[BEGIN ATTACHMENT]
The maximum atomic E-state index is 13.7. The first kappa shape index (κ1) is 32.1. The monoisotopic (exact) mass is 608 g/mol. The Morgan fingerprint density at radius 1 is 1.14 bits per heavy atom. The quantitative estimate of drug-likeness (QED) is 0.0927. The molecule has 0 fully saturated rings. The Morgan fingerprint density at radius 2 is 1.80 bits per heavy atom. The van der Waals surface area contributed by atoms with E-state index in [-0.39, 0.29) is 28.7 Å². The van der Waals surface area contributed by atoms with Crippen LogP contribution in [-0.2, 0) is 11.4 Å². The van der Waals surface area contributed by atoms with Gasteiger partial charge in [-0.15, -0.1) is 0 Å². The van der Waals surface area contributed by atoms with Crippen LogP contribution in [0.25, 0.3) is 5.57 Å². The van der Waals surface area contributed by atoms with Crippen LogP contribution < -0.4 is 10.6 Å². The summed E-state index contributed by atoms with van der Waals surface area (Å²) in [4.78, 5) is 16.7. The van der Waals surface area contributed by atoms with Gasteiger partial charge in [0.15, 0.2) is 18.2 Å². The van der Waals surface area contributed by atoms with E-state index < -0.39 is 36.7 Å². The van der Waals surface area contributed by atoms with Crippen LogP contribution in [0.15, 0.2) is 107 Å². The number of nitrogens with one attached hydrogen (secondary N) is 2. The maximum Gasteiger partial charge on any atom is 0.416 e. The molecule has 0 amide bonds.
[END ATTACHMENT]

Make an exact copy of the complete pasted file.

The maximum atomic E-state index is 13.7. The first kappa shape index (κ1) is 32.1. The monoisotopic (exact) mass is 608 g/mol. The Morgan fingerprint density at radius 1 is 1.14 bits per heavy atom. The quantitative estimate of drug-likeness (QED) is 0.0927. The molecule has 0 fully saturated rings. The Morgan fingerprint density at radius 2 is 1.80 bits per heavy atom. The van der Waals surface area contributed by atoms with E-state index in [-0.39, 0.29) is 28.7 Å². The van der Waals surface area contributed by atoms with Crippen LogP contribution in [-0.2, 0) is 11.4 Å². The van der Waals surface area contributed by atoms with Gasteiger partial charge in [-0.15, -0.1) is 0 Å². The van der Waals surface area contributed by atoms with Crippen LogP contribution in [0.25, 0.3) is 5.57 Å². The van der Waals surface area contributed by atoms with Crippen LogP contribution < -0.4 is 10.6 Å². The summed E-state index contributed by atoms with van der Waals surface area (Å²) in [4.78, 5) is 16.7. The van der Waals surface area contributed by atoms with Gasteiger partial charge in [0.15, 0.2) is 18.2 Å². The van der Waals surface area contributed by atoms with E-state index < -0.39 is 36.7 Å². The van der Waals surface area contributed by atoms with Crippen LogP contribution in [0.15, 0.2) is 107 Å². The number of nitrogens with one attached hydrogen (secondary N) is 2. The maximum Gasteiger partial charge on any atom is 0.416 e. The molecule has 0 amide bonds.